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PIP should go beyond firearms

The need for Post-Incident Procedure (PIP) to stretch to beyond the world of firearms was one of the key themes on the opening day of the first-ever seminar on the subject organised by the Police Federation of England & Wales (PFEW) and held in Hinckley.

Che Donald, firearms lead for PFEW and organiser of the two-day event, echoed the opinion of other speakers including DCC Simon Chesterman, the National Police Chiefs' Council (NPCC) lead for firearms, for this to be put in place as soon as possible.

"The guidance for Post Incident Procedure following a firearms incident is well established but needs refining and continually reviewing," he said, "More worrying for officers is the lack of guidance around any other incident following death or serious injury.

"Whilst some refinement and adaptation is required, the existing principles for firearms incidents are easily transferrable. It's positive to hear that the College of Policing is progressing this but it must be delivered without delay, not only for the benefit of our members but also the benefit of victims involved."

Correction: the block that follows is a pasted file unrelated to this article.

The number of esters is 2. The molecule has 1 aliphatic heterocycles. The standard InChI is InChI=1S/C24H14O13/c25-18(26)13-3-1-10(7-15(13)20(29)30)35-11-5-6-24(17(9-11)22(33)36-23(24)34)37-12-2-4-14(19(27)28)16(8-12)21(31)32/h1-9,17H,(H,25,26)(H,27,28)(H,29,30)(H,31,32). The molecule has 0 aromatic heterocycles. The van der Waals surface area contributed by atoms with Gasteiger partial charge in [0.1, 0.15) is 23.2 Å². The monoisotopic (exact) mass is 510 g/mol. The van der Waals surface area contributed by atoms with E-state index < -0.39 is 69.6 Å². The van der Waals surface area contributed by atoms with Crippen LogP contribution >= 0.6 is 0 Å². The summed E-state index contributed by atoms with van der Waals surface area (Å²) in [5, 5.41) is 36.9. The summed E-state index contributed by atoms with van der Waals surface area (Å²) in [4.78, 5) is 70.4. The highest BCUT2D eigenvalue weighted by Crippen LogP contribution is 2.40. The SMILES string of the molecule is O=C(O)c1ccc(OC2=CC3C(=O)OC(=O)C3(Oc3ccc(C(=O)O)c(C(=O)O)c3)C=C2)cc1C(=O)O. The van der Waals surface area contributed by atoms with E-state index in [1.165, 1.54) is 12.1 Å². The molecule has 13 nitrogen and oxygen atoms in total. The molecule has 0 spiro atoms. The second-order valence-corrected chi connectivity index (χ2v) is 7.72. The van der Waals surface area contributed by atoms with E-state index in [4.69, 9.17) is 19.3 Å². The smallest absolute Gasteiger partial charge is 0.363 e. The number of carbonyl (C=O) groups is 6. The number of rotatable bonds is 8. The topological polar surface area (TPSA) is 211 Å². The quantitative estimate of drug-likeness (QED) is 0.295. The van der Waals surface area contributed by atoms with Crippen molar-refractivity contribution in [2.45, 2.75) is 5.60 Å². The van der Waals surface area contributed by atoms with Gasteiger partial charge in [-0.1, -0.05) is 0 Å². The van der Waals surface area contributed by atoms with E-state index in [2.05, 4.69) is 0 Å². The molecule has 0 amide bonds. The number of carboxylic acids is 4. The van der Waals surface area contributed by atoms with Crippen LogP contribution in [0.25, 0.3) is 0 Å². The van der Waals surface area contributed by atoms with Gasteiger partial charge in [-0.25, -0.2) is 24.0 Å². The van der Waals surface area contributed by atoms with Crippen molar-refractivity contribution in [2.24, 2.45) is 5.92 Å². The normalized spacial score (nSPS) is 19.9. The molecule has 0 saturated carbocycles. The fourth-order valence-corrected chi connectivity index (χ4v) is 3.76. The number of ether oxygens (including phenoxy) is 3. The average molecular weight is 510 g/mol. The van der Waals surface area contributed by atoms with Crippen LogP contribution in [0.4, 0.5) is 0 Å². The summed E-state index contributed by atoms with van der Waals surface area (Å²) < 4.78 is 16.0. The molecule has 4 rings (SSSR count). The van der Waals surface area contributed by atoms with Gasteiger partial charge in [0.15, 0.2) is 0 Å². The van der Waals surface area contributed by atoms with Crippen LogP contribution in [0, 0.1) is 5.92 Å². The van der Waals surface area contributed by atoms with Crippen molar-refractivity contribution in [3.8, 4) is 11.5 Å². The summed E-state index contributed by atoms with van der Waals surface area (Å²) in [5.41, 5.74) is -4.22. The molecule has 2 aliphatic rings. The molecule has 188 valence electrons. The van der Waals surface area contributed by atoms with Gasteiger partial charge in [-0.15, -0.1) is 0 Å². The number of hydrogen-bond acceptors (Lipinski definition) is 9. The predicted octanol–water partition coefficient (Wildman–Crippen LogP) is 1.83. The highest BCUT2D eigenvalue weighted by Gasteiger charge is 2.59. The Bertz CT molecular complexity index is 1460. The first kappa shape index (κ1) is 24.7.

The seminar was attended by more than 150 professionals involved in dealing with people directly after an incident involving death or serious injury. The audience included Federation representatives, lawyers, national policing leads and representatives from stakeholder organisations including the Independent Police Complaints Commission (IPCC) and College of Policing.

DCC Chesterman outlined the importance for forces to follow the PIP guidance encapsulated in Authorised Professional Practice (APP) by the College of Policing. He made the point that without an effective PIP process the service risks the ability to retain and increase firearms officers through fear of the impact an incident can have on their lives and careers.

IPCC revised guidance around PIP, drafted in March 2014, remains with the Home Office ahead of publication with Scott Ingram of Slater and Gordon Solicitors outlining the importance for this guidance to be fairly balanced for the victims and their families and the officers involved, something he believes has not yet been achieved.

Kevin Nicholson from the College of Policing outlined how work is ongoing to adapt and develop the existing PIP guidance to be used beyond just firearms incidents.

Reflecting on the day, Che Donald said: "Lots of activity is ongoing in this area of work but for the first time we've been able to draw all those involved into the same room. This helps improve the wider understanding of the complexities involved and we hope to see positive and timely progress as a result."